From the perspective of fans, fellow pros and the media alike, a Betfred World Championship final between world No1 Mark Selby and China’s superstar Ding Junhui ticks a lot of boxes.
After Ding had come through 17-11 against Alan McManus, Selby eventually joined him after an epic 17-15 victory over Hong Kong’s Marco Fu on a dramatic day at the Crucible.
Sometimes you wish the stories could be a bit more evenly spread out, it can be a case of feast or famine, but on Saturday there was plenty for everyone to get their teeth into.
Purely on the playing front, Selby did what he does better than virtually everyone else, producing a brand of tough matchplay snooker than can see him through even what hot at his more fluent best.
Almost inevitably he saved his best session of the four against Fu, in his first semi-final for a decade, until when it mattered most at the death, and that ultimately decided the outcome.
Earlier in the contest it was declared the pair had played the longest frame in Crucible history in slightly bizarre circumstances.
The time released by the BBC of 76 minutes and 11 seconds included a short toilet break from Selby after 38 minutes. Without that it would have been 74 minutes and 32 seconds, 28 seconds short of the record set by Stephen Maguire and Mark King.
Chuck in an earlier re-rack, also not included and over four minutes-worth of play, and you had some manna from heaven for the statistical gurus, of which there some world-class exponents in Sheffield.
There was also another unlikely victim of this frame in the shape of popular BBC commentator John Virgo, also known for presenting the hit snooker-based TV show Big Break.
Believing themselves to be off air as Fu went for the final yellow, Virgo and co-commentator Willie Thorne indulged in some slightly less than complimentary observations about the length of the frame and session, including an F-bomb going out live on BBC1.
This saw an “apologetic and embarrassed” Virgo spoken to by his TV bosses, but in the big picture he hasn’t come out of it too badly, and probably said what a lot of people were thinking.
On the playing side you had great stories all over the place. Ding, after years of Crucible underachievement, was into a first world final and attempting to become the first Asian player to win the world title.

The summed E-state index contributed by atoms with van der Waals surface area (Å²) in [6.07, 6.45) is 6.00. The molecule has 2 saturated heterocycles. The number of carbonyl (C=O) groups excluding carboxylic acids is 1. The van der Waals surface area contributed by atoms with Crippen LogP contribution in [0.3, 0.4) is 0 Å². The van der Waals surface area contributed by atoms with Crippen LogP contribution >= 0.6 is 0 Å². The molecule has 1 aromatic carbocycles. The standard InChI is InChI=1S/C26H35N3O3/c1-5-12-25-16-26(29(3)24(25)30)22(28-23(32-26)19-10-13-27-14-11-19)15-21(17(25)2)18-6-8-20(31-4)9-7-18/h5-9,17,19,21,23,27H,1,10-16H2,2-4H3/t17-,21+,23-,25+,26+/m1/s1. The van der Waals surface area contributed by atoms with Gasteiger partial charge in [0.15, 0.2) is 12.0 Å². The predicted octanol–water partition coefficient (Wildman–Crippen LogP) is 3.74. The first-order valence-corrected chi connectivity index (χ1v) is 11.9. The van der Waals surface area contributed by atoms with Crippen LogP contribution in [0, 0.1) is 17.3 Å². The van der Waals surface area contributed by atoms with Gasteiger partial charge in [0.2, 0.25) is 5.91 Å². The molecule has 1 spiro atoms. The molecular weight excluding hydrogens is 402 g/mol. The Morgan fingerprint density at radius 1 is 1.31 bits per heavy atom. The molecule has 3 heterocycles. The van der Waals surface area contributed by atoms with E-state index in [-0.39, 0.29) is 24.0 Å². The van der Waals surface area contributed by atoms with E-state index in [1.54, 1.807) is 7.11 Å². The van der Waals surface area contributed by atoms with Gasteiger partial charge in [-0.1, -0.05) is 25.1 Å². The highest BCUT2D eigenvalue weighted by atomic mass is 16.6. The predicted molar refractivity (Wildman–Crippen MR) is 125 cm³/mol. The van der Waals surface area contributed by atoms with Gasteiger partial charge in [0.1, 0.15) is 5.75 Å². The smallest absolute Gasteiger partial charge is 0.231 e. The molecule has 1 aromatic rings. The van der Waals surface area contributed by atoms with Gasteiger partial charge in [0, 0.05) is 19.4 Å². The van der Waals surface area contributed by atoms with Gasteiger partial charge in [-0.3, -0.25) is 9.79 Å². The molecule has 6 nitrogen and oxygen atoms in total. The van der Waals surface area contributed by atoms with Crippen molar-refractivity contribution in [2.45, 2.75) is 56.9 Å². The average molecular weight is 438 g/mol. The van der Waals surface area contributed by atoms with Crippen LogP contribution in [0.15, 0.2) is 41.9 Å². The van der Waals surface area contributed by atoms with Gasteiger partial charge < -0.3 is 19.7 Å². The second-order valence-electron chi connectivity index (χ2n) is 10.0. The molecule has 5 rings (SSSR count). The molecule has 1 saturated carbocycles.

For those players and others who have been to China and seen the way Ding in particular is feted there, there be little doubt what impact that would have. And China already has one of the best young groups of kids coming through ever seen in the sport.
And Selby’ decision to take a couple of tournaments off is looking a good call at the moment, it could be that decision that helped him through a demanding match against Fu.
For the 32-year-old in addition to his own ambitions of a second world title there is the whole Leicester sporting narrative, with his beloved football team on the brink of something extraordinary in the Premier League.
And as if that was all not enough to be going on with on Saturday evening we had an incident sparking comment in both the commentary box and the studio as Fu failed to call a foul on himself despite clearly knocking a red with his finger while bridging over the pack. The incident was also not seen by referee Brendan Moore. Perhaps fortunately, Selby won the frame.
John Parrott, Steve Davis and Stephen Hendry all sounded a little surprised to say the least, and while Fu’s response afterwards was convincing and sounded genuine that he had not felt it, he probably needs to pay extra attention in the future.
Mark Allen was once fined £10,000 for saying that failure to call fouls and blatant pushes was a Chinese trait, naming Fu and others, and while he apologised there are players keeping quiet who privately think that there is a cultural tradition of calling every foul in the ‘Home Nations’ that doesn’t exist to the same degree elsewhere in the world.
But let’s put that aside for two days. It promises to be a great final, and I for one hope that Selby plays like he did in the final session, not the other three, and we get a classic encounter.
Ding looks a different animal this year at the Crucible, setting for so many previous disappointments. Suffering the indignity of having to qualify has done him no harm at all. He used it as practice, dropping just seven frames in those three matches.
And that set him up to get up and running with wins over Martin Gould, and then some revenge over Judd Trump after two previous Crucible losses.
He looks more relaxed than I have ever seen him at the venue, and in business-like mood. There was no celebration after his semi-final win – you could clearly see from his comments the job was not done yet.
There is a question mark over how he will cope if Selby manages to tie him down a bit and strangle the match and dictate the pace, but he will have his work cut out to keep Ding at bay this year and I make China’s No1 a slight favourite.
Let battle commence, going to enjoy this one.
Photograph courtesy of Monique Limbos